Until the 1820s, there was no significant known source of native gold in the United States, and Bullion to make gold coins came from a variety of origins, including foreign gold coins melted down (an important source), bullion from Central and South America, and the reduction of various wrought items such as jewelry. By the 1820s, gold discoveries in North Carolina became important. In 1838 mints were established at Dahlonega, Georgia, and Charlotte, North Carolina, to produce coins from bullion found in those areas, with additional amounts coming from international payments, the melting down of foreign coins, and other traditional sources In the United States, gold coins were commonly used in large commercial transactions. As an example, if you were having a ship built, say a whaling ship, it would cost you around $35,000 in 1841, and paid for in gold coinage, NOT currency! At the time, during the middle of the 19th century, the country was inundated with a flood of privately-issued paper currency notes, with most values being from $1 to $10, but with abundant quantities of values from $20 to $100 as well, plus some stray examples of higher denominations. Just about every bank in existence issued its own currency.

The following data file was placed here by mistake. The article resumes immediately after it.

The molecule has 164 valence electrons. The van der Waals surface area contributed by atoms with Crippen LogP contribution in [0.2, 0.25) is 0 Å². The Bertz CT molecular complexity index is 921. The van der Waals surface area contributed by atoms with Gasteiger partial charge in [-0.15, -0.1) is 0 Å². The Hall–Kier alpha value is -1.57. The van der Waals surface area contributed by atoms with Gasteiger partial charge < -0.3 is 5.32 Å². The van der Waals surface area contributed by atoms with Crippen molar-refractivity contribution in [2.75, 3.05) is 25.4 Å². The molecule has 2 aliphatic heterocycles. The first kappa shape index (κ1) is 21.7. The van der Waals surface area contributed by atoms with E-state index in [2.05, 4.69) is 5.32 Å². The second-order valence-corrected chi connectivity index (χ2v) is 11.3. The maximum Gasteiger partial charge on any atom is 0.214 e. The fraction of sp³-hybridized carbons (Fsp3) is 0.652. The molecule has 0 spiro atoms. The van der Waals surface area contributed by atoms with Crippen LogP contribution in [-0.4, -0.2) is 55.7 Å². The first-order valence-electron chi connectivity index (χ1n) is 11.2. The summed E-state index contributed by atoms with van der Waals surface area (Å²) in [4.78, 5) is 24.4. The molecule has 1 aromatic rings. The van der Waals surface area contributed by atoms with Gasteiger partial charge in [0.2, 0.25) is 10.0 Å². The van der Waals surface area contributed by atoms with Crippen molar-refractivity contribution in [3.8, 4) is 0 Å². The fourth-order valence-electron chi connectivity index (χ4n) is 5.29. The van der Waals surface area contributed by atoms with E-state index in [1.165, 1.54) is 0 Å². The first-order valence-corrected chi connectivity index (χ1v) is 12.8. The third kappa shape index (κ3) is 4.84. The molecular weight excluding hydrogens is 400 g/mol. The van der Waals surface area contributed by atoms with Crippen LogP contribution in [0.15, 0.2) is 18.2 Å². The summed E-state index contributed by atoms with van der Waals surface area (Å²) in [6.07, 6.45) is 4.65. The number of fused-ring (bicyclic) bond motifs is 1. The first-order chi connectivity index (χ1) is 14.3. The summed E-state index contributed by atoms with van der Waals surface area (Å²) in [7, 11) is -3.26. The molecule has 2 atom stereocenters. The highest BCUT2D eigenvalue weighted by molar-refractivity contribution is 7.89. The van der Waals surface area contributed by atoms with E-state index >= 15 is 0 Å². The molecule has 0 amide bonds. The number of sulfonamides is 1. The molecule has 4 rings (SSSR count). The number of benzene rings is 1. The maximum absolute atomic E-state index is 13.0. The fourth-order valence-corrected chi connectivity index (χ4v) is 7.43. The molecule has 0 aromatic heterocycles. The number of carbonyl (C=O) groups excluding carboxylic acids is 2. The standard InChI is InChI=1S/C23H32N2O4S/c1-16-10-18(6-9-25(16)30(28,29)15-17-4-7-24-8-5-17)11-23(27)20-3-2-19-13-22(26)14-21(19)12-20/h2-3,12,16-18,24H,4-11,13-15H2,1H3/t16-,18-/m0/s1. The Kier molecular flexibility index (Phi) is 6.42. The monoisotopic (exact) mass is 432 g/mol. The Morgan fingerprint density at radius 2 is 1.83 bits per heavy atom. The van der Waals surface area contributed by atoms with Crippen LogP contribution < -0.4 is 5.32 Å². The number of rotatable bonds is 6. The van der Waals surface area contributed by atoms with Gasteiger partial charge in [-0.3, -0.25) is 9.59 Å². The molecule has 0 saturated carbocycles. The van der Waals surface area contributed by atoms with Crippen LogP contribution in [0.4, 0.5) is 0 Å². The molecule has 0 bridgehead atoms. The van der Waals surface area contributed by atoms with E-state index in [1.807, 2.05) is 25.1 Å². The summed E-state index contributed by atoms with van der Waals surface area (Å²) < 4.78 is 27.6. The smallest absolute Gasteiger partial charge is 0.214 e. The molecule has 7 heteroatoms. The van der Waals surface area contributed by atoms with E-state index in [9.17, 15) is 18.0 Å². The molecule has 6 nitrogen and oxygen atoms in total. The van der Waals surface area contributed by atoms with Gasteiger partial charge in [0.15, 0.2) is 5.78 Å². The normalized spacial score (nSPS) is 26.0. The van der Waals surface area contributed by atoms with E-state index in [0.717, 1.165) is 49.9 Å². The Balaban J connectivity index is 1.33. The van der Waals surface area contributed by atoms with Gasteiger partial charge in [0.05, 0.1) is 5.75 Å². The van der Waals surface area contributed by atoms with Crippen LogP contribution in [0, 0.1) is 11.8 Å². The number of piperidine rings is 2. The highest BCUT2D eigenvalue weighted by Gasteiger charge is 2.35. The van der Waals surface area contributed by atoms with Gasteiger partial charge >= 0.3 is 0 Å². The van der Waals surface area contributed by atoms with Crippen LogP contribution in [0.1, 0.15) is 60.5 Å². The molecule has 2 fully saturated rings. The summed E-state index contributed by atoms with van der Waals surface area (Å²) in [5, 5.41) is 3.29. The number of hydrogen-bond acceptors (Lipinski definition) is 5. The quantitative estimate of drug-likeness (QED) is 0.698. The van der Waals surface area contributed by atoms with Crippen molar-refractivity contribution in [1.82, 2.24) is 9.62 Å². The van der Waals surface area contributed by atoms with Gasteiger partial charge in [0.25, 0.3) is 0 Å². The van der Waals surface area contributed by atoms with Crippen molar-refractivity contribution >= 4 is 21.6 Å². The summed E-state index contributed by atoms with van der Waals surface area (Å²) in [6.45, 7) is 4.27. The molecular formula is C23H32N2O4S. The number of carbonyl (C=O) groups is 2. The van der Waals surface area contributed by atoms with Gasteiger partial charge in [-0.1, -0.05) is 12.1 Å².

The enforcement of laws was loose, and many were the so-called "wildcat banks" which had little or no substantive backing, but which issued hundreds of thousands of dollars in worthless notes. The public distrusted these notes, and many demanded gold in payment for transactions. On the international scene, privately issued bank notes were not accepted, and gold coins were the norm. Thus, quantities of United States gold coins found their way to England, France, and other trading centers. The discovery of gold at Sutter's Mill on the American River in California in January 1848 ignited the Gold Rush, which saw the migration westward of tens of thousands of individuals. Soon, vast quantities of gold were extracted from the rivers and soil of California. Shipped to the Eastern markets, the yellow metal became "common" in relation to earlier supplies. In view of the increased availability of gold, in 1849 two new coin denominations were created. The first was the gold dollar, which was to become the smallest federal gold coin. The second denomination was the $20 double eagle, minted in pattern form in 1849 and for general circulation beginning in 1850. This new, large, heavy coin made it economical to convert large amounts of bullion to struck form, for it took much less manpower and effort to make one double eagle than it did to coin an equivalent amount of gold in four $5 pieces or eight $21/2 pieces.